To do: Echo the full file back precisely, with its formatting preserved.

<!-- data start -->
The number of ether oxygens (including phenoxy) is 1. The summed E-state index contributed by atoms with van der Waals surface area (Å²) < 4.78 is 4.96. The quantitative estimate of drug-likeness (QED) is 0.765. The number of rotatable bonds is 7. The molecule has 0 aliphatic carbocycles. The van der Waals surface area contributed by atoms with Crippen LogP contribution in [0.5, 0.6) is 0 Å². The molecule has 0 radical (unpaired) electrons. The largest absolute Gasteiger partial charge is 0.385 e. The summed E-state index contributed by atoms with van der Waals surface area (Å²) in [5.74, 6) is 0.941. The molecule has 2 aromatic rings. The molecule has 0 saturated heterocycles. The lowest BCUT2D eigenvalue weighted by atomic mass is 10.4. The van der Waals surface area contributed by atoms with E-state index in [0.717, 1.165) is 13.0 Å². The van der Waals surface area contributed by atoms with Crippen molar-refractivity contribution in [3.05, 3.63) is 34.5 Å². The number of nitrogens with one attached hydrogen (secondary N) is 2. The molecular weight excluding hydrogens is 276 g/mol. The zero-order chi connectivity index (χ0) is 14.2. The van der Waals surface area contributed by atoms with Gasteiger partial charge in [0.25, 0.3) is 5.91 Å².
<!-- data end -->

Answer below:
The number of ether oxygens (including phenoxy) is 1. The summed E-state index contributed by atoms with van der Waals surface area (Å²) < 4.78 is 4.96. The quantitative estimate of drug-likeness (QED) is 0.765. The number of rotatable bonds is 7. The molecule has 0 aliphatic carbocycles. The van der Waals surface area contributed by atoms with Crippen LogP contribution in [0.5, 0.6) is 0 Å². The molecule has 0 radical (unpaired) electrons. The largest absolute Gasteiger partial charge is 0.385 e. The summed E-state index contributed by atoms with van der Waals surface area (Å²) in [5.74, 6) is 0.941. The molecule has 2 aromatic rings. The molecule has 0 saturated heterocycles. The lowest BCUT2D eigenvalue weighted by atomic mass is 10.4. The van der Waals surface area contributed by atoms with E-state index in [0.717, 1.165) is 13.0 Å². The van der Waals surface area contributed by atoms with Crippen molar-refractivity contribution in [3.05, 3.63) is 34.5 Å². The number of nitrogens with one attached hydrogen (secondary N) is 2. The molecular weight excluding hydrogens is 276 g/mol. The zero-order chi connectivity index (χ0) is 14.2. The van der Waals surface area contributed by atoms with Gasteiger partial charge in [0.25, 0.3) is 5.91 Å².